Have you ever started listening to an album with the expectation that it’s going to be good, but within the first couple tracks you believe that the album isn’t good at all? No, instead it’s a classic? Well that’s how I immediately felt with Native Lungs. I was transported to a time where hip hop was in one of its greatest eras. A time when hip hop was grimy, lyrical, had thunderous beats and a universal flavor that appealed to everyone, everywhere. Well, in short, prepare yourself for a classic.
I have to admit that I have not been a fan of most of the music coming out of the west coast of late, whether it be underground or mainstream. Furthermore, I’ve never been a major Braille fan. I’ve always liked what he did and saw incredible talent, but I could never spend hours listening to his music over and over again like I can with my favorites. Well, Braille has just changed that with this recently released album, Native Lungs.
I know I’m setting myself up for a lot of arguments, but I truly think this is Braille’s best album so far. In fact, I thought that two songs in, and I still think it days and many listening hours later. If I were to be asked to pick a single I would be hard pressed because the album is very consistent and very strong even with a modicum of difference from track to track. But that’s what an album is supposed to be. It’s supposed to sound uniform. It’s suppose be more than just a couple singles. It’s supposed to move you in some manner, entice you to listen longer and draw you back to listen again, reminding you what you’ve been missing since you left. Native Lungs does all that, and somehow also figured out a way to keep me from making silly puns. Now that’s talent!
There was a lot of stuff that stuck out at me in the beginning, but one of the most impressing elements was the quality of the turntablism. And what I heard that impressed me so just seemed to garner more validity as I ventured into the cd insert to find iconic DJ, DJ Rob Swift of the X-Men aka X-ecutioners, and storied DJ, DJ Revolution, having added their extraordinary expertise among a litany of other quality DJs. Color me surprised to see those names, but should I have really been that surprised? Regardless, I certainly was pleasantly surprised. It was kind of like the perfect decoration to a wedding cake.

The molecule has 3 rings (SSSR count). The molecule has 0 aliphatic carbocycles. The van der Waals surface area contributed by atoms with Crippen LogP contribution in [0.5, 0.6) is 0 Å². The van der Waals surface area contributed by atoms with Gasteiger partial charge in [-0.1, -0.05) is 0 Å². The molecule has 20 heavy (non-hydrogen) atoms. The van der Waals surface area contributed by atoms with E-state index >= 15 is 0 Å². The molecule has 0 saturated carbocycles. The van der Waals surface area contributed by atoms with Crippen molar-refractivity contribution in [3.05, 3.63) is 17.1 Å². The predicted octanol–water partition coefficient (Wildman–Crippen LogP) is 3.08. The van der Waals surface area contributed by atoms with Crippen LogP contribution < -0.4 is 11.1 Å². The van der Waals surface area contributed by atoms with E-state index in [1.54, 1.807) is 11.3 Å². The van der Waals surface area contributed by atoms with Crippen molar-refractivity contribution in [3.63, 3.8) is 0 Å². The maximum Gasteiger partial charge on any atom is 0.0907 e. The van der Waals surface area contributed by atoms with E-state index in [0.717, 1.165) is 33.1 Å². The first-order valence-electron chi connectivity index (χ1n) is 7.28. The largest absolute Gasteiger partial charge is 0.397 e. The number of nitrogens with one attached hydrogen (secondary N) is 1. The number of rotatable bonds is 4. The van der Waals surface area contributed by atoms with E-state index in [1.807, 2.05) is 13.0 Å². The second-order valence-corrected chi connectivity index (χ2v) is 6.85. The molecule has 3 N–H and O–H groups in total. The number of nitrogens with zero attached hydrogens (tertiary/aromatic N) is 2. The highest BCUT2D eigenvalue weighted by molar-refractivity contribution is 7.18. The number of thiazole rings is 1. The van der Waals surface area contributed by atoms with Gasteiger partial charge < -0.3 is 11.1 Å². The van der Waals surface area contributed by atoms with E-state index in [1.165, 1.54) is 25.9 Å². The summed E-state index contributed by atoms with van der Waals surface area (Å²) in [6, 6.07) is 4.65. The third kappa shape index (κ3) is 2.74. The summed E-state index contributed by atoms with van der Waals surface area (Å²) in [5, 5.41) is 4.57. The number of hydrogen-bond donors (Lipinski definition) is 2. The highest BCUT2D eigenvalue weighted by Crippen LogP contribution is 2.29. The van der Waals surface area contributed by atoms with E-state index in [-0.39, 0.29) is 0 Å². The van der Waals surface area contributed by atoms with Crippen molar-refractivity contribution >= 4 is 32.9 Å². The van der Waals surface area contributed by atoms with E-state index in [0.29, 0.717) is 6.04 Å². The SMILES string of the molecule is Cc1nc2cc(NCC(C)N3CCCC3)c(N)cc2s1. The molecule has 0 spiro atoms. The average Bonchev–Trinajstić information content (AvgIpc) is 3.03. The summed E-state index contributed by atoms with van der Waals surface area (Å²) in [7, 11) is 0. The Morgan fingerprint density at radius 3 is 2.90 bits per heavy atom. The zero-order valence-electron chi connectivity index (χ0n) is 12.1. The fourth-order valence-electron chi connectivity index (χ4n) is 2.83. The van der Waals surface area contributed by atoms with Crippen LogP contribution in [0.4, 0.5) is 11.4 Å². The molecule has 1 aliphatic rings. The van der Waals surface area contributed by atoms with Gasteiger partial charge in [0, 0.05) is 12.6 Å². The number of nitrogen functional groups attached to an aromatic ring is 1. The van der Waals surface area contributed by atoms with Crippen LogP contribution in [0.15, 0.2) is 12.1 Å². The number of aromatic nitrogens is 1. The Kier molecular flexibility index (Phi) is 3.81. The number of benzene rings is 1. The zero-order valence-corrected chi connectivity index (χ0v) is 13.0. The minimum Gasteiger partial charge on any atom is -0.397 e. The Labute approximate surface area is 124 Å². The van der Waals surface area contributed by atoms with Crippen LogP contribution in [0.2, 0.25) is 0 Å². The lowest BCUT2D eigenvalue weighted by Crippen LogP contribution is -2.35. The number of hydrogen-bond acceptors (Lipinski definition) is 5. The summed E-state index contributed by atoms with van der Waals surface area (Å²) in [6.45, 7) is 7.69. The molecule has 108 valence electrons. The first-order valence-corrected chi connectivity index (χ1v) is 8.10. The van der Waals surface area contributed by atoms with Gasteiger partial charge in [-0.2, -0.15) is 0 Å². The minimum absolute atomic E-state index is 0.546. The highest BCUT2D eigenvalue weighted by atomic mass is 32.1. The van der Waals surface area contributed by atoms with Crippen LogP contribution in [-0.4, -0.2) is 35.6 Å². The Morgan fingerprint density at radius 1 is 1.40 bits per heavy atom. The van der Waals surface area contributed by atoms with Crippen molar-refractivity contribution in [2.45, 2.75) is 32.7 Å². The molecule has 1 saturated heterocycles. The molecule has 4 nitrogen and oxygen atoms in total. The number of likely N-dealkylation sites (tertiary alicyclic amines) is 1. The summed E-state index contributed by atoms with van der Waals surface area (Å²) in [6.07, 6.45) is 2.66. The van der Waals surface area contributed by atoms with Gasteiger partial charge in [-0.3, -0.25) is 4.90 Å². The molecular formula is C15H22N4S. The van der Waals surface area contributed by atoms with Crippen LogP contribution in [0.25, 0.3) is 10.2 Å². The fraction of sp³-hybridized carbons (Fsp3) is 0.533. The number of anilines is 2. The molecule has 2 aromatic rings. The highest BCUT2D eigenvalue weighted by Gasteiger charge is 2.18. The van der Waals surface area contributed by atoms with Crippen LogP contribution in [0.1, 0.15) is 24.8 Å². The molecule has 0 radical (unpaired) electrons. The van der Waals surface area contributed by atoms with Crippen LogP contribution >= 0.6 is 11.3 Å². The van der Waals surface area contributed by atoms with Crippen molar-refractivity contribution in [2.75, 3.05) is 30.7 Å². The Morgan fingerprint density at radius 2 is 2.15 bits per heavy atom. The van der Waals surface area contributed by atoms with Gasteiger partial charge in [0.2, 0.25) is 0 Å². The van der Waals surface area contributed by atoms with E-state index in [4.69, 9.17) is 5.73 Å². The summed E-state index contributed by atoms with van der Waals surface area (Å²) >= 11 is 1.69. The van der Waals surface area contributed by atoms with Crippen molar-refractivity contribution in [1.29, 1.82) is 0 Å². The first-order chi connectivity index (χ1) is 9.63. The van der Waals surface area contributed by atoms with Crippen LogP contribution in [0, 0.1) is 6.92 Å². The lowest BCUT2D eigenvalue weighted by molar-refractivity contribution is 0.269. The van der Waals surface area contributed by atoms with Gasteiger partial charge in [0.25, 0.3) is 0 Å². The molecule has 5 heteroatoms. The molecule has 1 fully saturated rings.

Okay, maybe I do have some partiality regarding DJs, but I think that’s understandable considering my particular craft. Nevertheless, the contribution of every element within each song, from the production to the artists, is important to create a uniform, harmonized collection of songs that make up an album. This certainly gives great importance to the production of the beats which happen to be as outstanding as everything else in Native Lungs, including the tracks produced by Braille himself. In fact, much of the timelessness and universal sound delivered in Native Lungs is due to that that perfect marriage of high quality beats from each coast, high quality delivery, high quality lyrics and high quality turntablism.
I truly felt transported back to the 90s at times, like with the classic east coast flavor of “Feel It” and “Step It Up,” the west coast stomping flavor of “The Hardway” and the grimy flavor of the title track “Native Lungs,” “Rhymes on Everything” and “48 Prisons.” At other times I was transported to the classic modern underground boom bap sound like with “DeepRest” and “The New Raw” among others. And yet it all fit together. But just because I was transported back to the 90’s at times don’t think that Native Lungs sounds dated. No, more like timeless. It’s like when Dodge brought back the Challenger and modernized it with today’s electronics and gadgets, or when Plymouth/Chrysler did a modern throw back of the 40’s hot rods with the Prowler and Morgan with it’s modern twist of a 50’s luxury roadster with its Aero 8. It’s a matter of resurrecting something you may or may not have realized that you miss and creating a type of nostalgia for it that makes you want it all the more. That is Native Lungs in sound and in quality.
Lyrically, Native Lungs is quite dynamic. Some tracks might seem very “hip hop” minus all the overt religious implications, like in “The New Raw.” Others have a clear and distinct Christ/biblical centered message like in “Death In Me” and “Nightmare Walking.” Most seem to take a more subtle tone with a generally strong moral and positive message with being pounded with biblical passages. Regardless of which is your preference it all comes at the same high standard, strong delivery and vibrant lyricism that is expected from Braille at the top of his game. I cannot say that this is a matured Braille, he’s long since been that. This might just be Braille in his real prime, like the athlete that hits his pinnacle in his late 20’s. May we only hope he’s still on the ascent and not at his pinnacle.
When all is said and done, Braille’s Native Lungs is a pleasant and refreshing change from the norm. And that’s something coming from this harsh critic.
1. Music – 9
2. Flow/Delivery – 9
3. Lyricism – 9
4. Content – 7
5. Creativity/Originality/Relevancy – 9
6. Credibility & Confidence – 9
7. Personality & Character – 10
8. Presentation Quality – 9
9. Overall Production Quality – 10
10. Potential Impact – 8